Going by past discussions we’ve held on tenant screening, it’s evident that the process is very critical in acquiring information and subsequently qualifying prospects. Unless you’d be okay with the risk of spending sleepless nights dealing with troublesome tenants, you cannot afford to commit yourself into a contract without a comprehensive screening process.

And this also applies to the other side of the spectrum- tenants too, conduct their separate screening, by analyzing past reviews to learn more about a property management firm. As a matter of fact, close to 90% of consumers now rely on online reviews to review various local businesses, including property management firms. And since 88% of them trust online reviews as much as personal recommendations, it would be detrimental to ignore the bad ones, especially considering that it would take about 12 pleased tenants to make up for one unpleased one.

If you thought your property management business has the capability of pleasing everyone, you might be disappointed to learn that personal opinions will vary regardless of how hard you try to exceed client expectations. A bad review may come up along the way…and unfortunately, dealing with one is not that simple because poor reviews make significantly bigger impressions than good ones. According to White House Office of Consumer Affairs, reviews on poor customer service reach twice as many people as praise for commendable services. To make matters worse, 54% of consumers, according to a study conducted by Dimensional Research and sponsored by ZenDesk, share bad customer reviews more than 5 times across different platforms.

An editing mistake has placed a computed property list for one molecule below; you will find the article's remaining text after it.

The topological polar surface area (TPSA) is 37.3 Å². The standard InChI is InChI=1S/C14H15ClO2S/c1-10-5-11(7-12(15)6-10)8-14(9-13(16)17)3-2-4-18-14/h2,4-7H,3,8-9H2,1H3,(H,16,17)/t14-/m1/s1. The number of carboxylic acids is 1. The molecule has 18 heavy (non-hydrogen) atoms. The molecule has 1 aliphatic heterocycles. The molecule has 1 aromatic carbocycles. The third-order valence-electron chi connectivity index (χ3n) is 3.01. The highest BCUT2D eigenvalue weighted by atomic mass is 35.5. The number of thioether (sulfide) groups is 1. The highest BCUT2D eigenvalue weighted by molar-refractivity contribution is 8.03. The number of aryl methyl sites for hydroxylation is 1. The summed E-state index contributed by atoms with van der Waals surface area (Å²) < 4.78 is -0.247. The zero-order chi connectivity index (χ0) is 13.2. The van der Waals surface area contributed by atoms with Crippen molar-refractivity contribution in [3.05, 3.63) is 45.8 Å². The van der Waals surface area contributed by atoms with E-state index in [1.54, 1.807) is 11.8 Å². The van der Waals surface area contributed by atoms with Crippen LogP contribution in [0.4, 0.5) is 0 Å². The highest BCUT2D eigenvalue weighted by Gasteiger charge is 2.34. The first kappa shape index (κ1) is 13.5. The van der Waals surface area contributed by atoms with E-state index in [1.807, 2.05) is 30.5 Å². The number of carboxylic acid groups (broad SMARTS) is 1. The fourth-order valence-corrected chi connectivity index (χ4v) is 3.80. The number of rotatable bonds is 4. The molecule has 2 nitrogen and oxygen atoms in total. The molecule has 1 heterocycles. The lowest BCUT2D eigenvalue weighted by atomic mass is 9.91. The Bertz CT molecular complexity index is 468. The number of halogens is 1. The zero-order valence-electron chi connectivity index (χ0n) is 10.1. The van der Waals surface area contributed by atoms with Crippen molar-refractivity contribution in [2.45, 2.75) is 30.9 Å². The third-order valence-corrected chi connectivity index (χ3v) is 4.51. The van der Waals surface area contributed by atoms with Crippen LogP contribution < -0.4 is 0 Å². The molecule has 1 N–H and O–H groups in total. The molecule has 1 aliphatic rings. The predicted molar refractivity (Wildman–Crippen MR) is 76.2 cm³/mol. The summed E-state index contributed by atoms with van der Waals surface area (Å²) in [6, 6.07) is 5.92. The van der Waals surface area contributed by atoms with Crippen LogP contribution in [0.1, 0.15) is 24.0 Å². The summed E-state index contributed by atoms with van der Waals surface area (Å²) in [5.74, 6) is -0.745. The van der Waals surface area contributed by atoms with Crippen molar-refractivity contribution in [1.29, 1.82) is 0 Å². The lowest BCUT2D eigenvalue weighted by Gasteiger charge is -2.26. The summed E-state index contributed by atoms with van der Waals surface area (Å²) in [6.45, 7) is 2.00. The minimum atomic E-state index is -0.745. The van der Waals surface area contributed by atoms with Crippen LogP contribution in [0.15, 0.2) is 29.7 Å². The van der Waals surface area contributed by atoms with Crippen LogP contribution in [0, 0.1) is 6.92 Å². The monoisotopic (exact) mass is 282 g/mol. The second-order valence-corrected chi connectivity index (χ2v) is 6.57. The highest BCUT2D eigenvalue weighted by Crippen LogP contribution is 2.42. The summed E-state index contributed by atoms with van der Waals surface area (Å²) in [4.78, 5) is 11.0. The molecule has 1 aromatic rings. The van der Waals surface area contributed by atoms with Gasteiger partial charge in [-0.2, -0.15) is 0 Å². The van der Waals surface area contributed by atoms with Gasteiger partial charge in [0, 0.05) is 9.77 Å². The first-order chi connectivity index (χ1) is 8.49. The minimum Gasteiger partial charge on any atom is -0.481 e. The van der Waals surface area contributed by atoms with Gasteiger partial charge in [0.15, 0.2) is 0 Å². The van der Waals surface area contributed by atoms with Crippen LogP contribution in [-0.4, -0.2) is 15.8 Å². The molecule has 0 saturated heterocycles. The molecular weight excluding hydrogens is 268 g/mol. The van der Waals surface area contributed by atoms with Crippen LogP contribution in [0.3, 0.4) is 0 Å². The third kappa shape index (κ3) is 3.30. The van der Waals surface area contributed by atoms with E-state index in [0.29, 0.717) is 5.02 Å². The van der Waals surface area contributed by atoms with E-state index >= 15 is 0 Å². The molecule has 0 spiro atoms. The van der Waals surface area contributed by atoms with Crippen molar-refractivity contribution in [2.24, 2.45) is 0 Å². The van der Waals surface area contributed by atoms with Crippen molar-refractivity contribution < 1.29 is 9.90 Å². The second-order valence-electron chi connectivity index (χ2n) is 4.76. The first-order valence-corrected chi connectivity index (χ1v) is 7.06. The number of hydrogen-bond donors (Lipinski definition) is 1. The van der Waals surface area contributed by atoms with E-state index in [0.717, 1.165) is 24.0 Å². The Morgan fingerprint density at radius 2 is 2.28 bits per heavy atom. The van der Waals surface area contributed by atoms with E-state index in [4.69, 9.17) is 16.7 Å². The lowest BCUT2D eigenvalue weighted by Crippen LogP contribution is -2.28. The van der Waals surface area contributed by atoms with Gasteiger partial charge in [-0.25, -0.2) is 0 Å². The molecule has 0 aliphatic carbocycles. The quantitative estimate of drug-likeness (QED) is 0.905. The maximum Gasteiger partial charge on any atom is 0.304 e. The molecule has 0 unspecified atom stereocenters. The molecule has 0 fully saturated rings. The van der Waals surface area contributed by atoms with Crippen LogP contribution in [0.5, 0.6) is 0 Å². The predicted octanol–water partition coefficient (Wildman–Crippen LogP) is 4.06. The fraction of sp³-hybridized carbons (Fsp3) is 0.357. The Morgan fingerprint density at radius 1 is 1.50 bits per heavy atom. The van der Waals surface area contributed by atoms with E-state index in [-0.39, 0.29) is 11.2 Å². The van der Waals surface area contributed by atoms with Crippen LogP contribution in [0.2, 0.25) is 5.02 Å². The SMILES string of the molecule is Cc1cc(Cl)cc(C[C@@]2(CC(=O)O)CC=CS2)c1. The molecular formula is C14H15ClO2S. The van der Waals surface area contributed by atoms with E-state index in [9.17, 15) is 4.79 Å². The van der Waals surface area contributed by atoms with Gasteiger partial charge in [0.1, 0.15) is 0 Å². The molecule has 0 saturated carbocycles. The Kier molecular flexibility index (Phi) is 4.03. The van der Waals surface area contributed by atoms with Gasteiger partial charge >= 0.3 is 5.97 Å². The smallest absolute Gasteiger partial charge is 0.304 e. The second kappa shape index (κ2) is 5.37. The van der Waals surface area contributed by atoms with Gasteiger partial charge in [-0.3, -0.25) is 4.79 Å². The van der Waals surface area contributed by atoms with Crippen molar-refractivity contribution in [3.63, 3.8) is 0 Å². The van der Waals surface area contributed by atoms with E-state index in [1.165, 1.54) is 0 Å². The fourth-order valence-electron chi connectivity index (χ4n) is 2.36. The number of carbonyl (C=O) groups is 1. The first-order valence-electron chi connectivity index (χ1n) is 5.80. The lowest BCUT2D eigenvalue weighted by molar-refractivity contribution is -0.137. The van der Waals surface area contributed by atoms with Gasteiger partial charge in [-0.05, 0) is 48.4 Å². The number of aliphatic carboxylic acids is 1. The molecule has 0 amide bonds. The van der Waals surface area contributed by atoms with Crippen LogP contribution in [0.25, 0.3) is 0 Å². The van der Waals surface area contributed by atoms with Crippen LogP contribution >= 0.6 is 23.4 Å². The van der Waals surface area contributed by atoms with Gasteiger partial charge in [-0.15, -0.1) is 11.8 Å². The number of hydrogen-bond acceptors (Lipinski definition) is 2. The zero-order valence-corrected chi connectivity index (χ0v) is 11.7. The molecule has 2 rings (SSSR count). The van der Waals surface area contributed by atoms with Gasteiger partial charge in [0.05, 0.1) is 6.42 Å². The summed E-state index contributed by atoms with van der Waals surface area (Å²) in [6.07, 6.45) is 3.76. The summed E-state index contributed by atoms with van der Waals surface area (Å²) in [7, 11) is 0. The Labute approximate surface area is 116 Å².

Sadly, it takes just 1 to 3 bad reviews to deter 67% of would-be customers from dealing with you. And since 85% of consumers read up to 10 reviews of a business, you could be losing a ton of would-be tenants if poor reviews recurred within every 10 reviews posted.

Fortunately, there are ways of turning tables on this:

Analyze the Damage

Don’t rush to respond to a bad review. Before you think about defending your business, go through the review and analyze it critically to comprehend everything comprehensively. Remember, for every single complaint made by a customer, there are 26 others who choose to remain silent. So, you might need to approach it positively with finesse, using it as a chance of not only improving your rating, but also boosting your customer service and overall property management business.

Start by assessing if the review is actually factual. For example, was the tenant a resident of yours at any one point in time? A simple search through your property management software will reveal this. Secondly, what is the actual complaint? Rent increase and property maintenance are usually the two most common complaints tenants make about property management firms.

If the review turns out not to be factual, be civil and draft a proper, polite response. This will not only demonstrate that you’re responsive, but also convert a dissatisfied tenant into a happy, satisfied one.

Respond Proactively